from Net Politics and Digital and Cyberspace Policy Program

CFIUS Reform: Not a Solution, But a Start

A researcher plants a semiconductor on an interface board which is placed under a microscope during a research work to design and develop a semiconductor product at Tsinghua Unigroup research centre in Beijing, China. Kim Kyung-Hoon/Reuters

Reforming the Committee on Foreign Investment in the United States does not guarantee the United States will maintain its technological advantage over China. 

December 11, 2017

A researcher plants a semiconductor on an interface board which is placed under a microscope during a research work to design and develop a semiconductor product at Tsinghua Unigroup research centre in Beijing, China. Kim Kyung-Hoon/Reuters
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Alexandra Kilroy is an intern in the Digital and Cyberspace Policy program at the Council on Foreign Relations. 

As Chinese firms pour funds into promising Silicon Valley start-ups, many national security experts are concerned that China may soon surpass the United States as a technological power, in part though investing in U.S. firms and acquiring cutting-edge technology. The United States should impose more stringent regulations on foreign investment to maintain control over vital industries and ensure that homegrown advancements are not snatched up by eager adversaries, though a successful long term strategy will require the US to invest more at home.

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A committee already exists to review foreign investments in important areas of the economy. The Committee on Foreign Investment in the United States (CFIUS) is the interagency body responsible for reviewing mergers, acquisitions, and takeovers by foreign entities. It is chaired by the Secretary of Treasury and is made up of voting members representing the Departments of Homeland Security, State, and Commerce, among others. If CFIUS determines that a transaction poses national security risks, it can impose requirements on the deal to mitigate risk or refer the transaction to the president, who has the authority to block it.

In the twenty-seven year history of CFIUS, a total of four deals have been blocked by presidents, including a Chinese-backed fund’s bid to purchase Lattice Superconductor, a U.S. chip-maker, earlier this year. These are not the only deals CFIUS has prevented from occurring, as many businesses withdraw their bids before they get to the president’s desk when it is unlikely that they will receive CFIUS approval. Even with these reviews, and the blocking of problematic transactions, Chinese investment in the United States reached forty-six billion dollars in 2016.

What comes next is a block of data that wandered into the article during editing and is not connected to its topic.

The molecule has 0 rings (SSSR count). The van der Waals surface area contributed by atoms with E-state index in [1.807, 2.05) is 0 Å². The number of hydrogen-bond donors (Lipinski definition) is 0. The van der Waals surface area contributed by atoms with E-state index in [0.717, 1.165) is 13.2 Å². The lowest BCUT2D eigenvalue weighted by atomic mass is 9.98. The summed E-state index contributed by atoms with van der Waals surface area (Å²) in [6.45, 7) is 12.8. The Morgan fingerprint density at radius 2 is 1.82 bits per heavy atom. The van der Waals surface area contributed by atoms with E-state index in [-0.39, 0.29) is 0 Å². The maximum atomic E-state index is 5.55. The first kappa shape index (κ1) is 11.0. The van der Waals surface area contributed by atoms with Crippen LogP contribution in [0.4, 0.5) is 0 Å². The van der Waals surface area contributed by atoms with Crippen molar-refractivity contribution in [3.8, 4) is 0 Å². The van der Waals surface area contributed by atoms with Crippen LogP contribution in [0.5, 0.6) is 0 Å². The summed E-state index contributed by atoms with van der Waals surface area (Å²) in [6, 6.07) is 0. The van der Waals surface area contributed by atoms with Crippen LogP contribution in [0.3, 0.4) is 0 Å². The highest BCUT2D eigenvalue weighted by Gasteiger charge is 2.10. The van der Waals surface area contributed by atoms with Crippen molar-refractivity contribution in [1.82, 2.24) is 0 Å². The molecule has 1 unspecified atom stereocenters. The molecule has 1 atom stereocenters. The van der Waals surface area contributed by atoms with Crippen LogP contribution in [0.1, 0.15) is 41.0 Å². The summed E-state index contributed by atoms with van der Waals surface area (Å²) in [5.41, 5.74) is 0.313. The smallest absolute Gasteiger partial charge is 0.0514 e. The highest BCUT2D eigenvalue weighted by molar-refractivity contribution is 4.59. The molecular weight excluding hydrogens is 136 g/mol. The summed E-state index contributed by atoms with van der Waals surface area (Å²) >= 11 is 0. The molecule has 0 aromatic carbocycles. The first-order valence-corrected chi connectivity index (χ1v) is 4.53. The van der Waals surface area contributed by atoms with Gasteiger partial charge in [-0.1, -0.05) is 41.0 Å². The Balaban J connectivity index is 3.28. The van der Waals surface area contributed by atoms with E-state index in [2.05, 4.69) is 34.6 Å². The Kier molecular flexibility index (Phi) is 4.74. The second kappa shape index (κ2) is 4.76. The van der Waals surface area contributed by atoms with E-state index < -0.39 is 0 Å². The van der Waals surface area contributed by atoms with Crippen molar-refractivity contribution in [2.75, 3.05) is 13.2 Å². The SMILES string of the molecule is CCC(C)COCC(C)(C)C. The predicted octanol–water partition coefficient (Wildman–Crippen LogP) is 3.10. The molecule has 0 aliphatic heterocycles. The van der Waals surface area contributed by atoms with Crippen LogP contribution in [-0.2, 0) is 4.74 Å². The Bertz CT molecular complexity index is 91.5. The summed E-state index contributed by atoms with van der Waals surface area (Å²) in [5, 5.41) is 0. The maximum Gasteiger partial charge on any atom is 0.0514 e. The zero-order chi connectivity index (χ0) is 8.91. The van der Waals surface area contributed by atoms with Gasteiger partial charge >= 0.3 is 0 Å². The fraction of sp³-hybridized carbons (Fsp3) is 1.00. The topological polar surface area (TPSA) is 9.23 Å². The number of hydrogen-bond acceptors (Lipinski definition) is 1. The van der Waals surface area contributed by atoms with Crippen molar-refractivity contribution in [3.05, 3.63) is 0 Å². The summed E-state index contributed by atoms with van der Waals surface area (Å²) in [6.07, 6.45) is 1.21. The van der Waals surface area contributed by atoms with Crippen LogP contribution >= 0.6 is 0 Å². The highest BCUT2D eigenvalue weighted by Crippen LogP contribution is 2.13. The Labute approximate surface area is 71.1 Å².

This year, a bipartisan group of senators introduced the Foreign Investment Risk Review Modernization Act (FIRMMA), which is meant to expand the jurisdiction of CFIUS and allow the committee to oversee a boarder range of transactions that could pose a threat to national security. The act appears to be motivated in part by an unreleased Pentagon report of the military applications of Chinese investments in the United States. Under the new legislation, CFIUS oversight would be expanded to include foreign investments near military facilities, minor-share investments in critical technology and infrastructure sectors, and transfers of dual-use technology to foreign entities. Acquisitions of critical technologies by “countries of special concern” would also be subject to CFIUS oversight. Though China isn’t mentioned by name, the bill’s authors haven’t been shy about discussing the legislation’s main target.

Some argue that expanded CFIUS oversight is contrary to the U.S. promotion of free trade. That may be true, but Washington constrains trade all the time, whether it is through economic sanctions, trade tariffs, or import quotas. Moreover, Chinese state-led capitalism makes it difficult to distinguish between private and state-owned businesses, and many private firms have strong ties to the Chinese government.

In addition, China has been historically disinclined to allow private foreign investment in many critical parts of the economy. Even though China recently relaxed some of its investment restrictions, it has traditionally maintained strict limits on foreign investment in its energy, transportation, and technology industries. Chinese firms, many with connections to the state, can invest billions in U.S. technology, but U.S. companies are often barred from doing the same.

More on:

China

Robots and Artificial Intelligence

Foreign Investment

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China’s ambitions in high technology should be taken seriously. This past July, China released a plan to be the world leader in AI by 2030 and has pledged to spend billions of dollars to reach its goal. Private venture capital funds and state-owned entities are also expected to raise over one trillion dollars to invest in China’s domestic technology sector, which is ripe for innovation and flooded with talent. At the same time, the Trump administration is proposing budget cuts that slash government investment in U.S. scientific research, which could be devastating for U.S. innovation over the long-term.

While the proposed CFIUS reform might level the playing field by preventing China from acquiring critical technologies, it is only a small step in guaranteeing continued U.S. technological dominance. According to a report commissioned by the Obama administration, “the United States will only succeed in mitigating the dangers posed by Chinese industrial policy if it innovates faster.” To assure that, Washington would have to commit to spending more on technology-related research and development.

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